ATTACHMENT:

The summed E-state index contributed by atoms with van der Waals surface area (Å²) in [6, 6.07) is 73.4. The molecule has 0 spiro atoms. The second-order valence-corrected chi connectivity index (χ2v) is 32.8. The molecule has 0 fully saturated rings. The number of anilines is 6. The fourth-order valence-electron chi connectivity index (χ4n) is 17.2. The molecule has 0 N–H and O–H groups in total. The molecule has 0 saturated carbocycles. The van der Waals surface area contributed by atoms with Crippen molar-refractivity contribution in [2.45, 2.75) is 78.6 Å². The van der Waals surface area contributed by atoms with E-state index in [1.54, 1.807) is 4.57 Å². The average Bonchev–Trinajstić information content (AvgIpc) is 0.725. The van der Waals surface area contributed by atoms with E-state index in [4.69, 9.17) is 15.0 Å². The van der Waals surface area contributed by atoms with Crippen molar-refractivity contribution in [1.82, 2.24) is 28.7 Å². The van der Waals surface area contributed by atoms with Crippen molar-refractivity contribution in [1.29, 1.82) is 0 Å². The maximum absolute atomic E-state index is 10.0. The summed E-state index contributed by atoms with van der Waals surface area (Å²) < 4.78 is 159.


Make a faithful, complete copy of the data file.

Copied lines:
The summed E-state index contributed by atoms with van der Waals surface area (Å²) in [6, 6.07) is 73.4. The molecule has 0 spiro atoms. The second-order valence-corrected chi connectivity index (χ2v) is 32.8. The molecule has 0 fully saturated rings. The number of anilines is 6. The fourth-order valence-electron chi connectivity index (χ4n) is 17.2. The molecule has 0 N–H and O–H groups in total. The molecule has 0 saturated carbocycles. The van der Waals surface area contributed by atoms with Crippen molar-refractivity contribution in [2.45, 2.75) is 78.6 Å². The van der Waals surface area contributed by atoms with E-state index in [1.54, 1.807) is 4.57 Å². The average Bonchev–Trinajstić information content (AvgIpc) is 0.725. The van der Waals surface area contributed by atoms with E-state index in [4.69, 9.17) is 15.0 Å². The van der Waals surface area contributed by atoms with Crippen molar-refractivity contribution in [1.82, 2.24) is 28.7 Å². The van der Waals surface area contributed by atoms with Crippen molar-refractivity contribution in [1.29, 1.82) is 0 Å². The maximum absolute atomic E-state index is 10.0. The summed E-state index contributed by atoms with van der Waals surface area (Å²) < 4.78 is 159.